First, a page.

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Centre Considering Plans to Waive Off Farmers’ Crop Insurance Premium

Many experts have pointed out a number of flaws in the programme, which have caused farmers, state governments, and insurance firms to express their dissatisfaction with the current approach.

Shivam Dwivedi
Farmer observing crop in his field
Farmer observing crop in his field

While many states have expressed their dissatisfaction with the flagship Pradhan Mantri Fasal Bima Yojana (PMFBY), the Centre is considering various options, including "zero or token premium of Re 1" for the 12 crore small and marginal farmers under the scheme.

"We are open to any option that will improve the scheme. The working group has been set up for the purpose and they will draw up financial projections on various options,” said a senior official of the agriculture ministry. The state portion of premium subsidy, on the other hand, is a big source of concern, as it would increase with more farmer involvement, according to present norms, the official noted.

Two Premium Options:

Another alternative under consideration by the group is to charge a dual premium for the insured amount, easing the financial load on states and farmers alike, according to sources. "If the insurer's liability is set at 50% of the claim amount, the premium will drop dramatically, and the farmers' part can be fully waived off," an industry source familiar with the discussions said. However, he added, there will be a mechanism in place to pay the full amount of the claim.

Given that roughly 17% of agricultural land is leased out, with a high of 42% in Andhra Pradesh, the government may relax laws to allow tenant farmers to take advantage of crop insurance. Though they are allowed to enroll under PMFBY if they can show documentary proof of contract farming, many farmers prefer to do so without documentation.

After farmers pay a predetermined premium - 1.5 percent (of the sum insured) in Rabi season, 2% in kharif, and 5% for cash crops – the rest premium is distributed equally between the Centre and states under PMFBY. The premium is calculated using quotes from a group of insurance firms. The maximum premium has been set at 30% in non-irrigated areas and 25% in irrigated areas by the Centre.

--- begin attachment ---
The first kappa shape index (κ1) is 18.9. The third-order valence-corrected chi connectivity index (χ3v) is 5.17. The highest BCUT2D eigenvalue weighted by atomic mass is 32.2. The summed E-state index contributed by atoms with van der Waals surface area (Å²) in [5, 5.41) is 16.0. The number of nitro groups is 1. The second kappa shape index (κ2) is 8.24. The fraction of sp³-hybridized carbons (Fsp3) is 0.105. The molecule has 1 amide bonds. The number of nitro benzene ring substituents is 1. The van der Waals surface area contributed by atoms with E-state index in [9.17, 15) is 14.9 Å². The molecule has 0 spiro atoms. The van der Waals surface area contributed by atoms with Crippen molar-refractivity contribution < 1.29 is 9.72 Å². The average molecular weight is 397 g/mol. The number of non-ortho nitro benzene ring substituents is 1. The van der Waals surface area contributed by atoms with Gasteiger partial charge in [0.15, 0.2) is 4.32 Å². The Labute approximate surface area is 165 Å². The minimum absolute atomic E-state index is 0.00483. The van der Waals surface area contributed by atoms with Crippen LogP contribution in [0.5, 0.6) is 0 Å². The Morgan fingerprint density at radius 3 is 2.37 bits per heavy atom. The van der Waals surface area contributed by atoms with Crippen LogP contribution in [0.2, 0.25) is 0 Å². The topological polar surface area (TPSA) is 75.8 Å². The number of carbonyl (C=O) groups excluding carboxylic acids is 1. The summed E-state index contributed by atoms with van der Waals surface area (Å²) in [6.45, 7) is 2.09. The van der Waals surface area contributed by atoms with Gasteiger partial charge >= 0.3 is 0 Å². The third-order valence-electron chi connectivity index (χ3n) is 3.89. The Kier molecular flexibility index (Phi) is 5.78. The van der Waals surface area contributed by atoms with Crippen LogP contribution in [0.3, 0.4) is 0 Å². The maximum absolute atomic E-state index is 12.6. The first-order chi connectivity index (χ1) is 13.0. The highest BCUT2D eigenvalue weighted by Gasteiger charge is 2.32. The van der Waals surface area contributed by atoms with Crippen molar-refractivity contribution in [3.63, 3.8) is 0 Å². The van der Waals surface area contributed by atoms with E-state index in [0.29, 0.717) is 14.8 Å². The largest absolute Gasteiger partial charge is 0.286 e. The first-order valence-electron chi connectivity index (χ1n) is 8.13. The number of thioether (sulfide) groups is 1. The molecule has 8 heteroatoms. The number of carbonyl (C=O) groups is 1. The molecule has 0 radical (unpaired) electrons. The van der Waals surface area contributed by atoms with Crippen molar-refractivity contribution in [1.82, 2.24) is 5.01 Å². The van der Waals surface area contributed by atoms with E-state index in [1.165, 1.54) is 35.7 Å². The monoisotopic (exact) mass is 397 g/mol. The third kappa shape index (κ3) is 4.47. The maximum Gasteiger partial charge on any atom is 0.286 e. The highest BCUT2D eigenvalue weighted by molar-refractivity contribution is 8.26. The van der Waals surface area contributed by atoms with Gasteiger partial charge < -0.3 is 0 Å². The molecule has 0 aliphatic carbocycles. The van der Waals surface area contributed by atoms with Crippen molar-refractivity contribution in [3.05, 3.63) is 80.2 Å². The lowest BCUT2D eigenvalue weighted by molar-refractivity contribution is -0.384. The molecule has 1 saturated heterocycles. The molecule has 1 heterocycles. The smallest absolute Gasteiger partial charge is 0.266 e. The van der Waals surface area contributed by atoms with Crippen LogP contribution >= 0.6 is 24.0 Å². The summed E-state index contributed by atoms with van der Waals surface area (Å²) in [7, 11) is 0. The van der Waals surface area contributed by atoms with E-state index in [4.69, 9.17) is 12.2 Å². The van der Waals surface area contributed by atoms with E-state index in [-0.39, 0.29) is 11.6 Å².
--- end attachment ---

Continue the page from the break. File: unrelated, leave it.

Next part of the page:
Many experts have pointed out a number of flaws in the programme, which have caused farmers, state governments, and insurance firms to express their dissatisfaction with the current approach. In Uttarakhand, for example, the farmers' share of premium in Kharif 2019 was 6.04 crore, while the Centre and State share of subsidy was around 94 lakh, despite the government bearing 90% of the subsidy due to the state's hilly terrain.

"If PMFBY is to be accepted universally across all states, such micro issues cannot be ignored." According to a former Union Agriculture Secretary, "technology-driven yield evaluation should be made mandatory, and the Centre should conduct this effort from its own funds with the concurrence of the State government."

States Opted Out of PMFBY

Gujarat, Andhra Pradesh, Telangana, Bihar, Jharkhand, and West Bengal have already left the Central plan and established their own, while Maharashtra is debating the merits of leaving.

Crop insurance is necessary to mitigate risk for farmers, according to officials, but awareness is low, so many farmers assume that even if there is no crop loss, they will receive a return on their premium. An MP asked in the Lok Sabha in December if the government would hike rates in the event of a disaster, according to the official, who added that many people are unaware that premiums are determined through bids.

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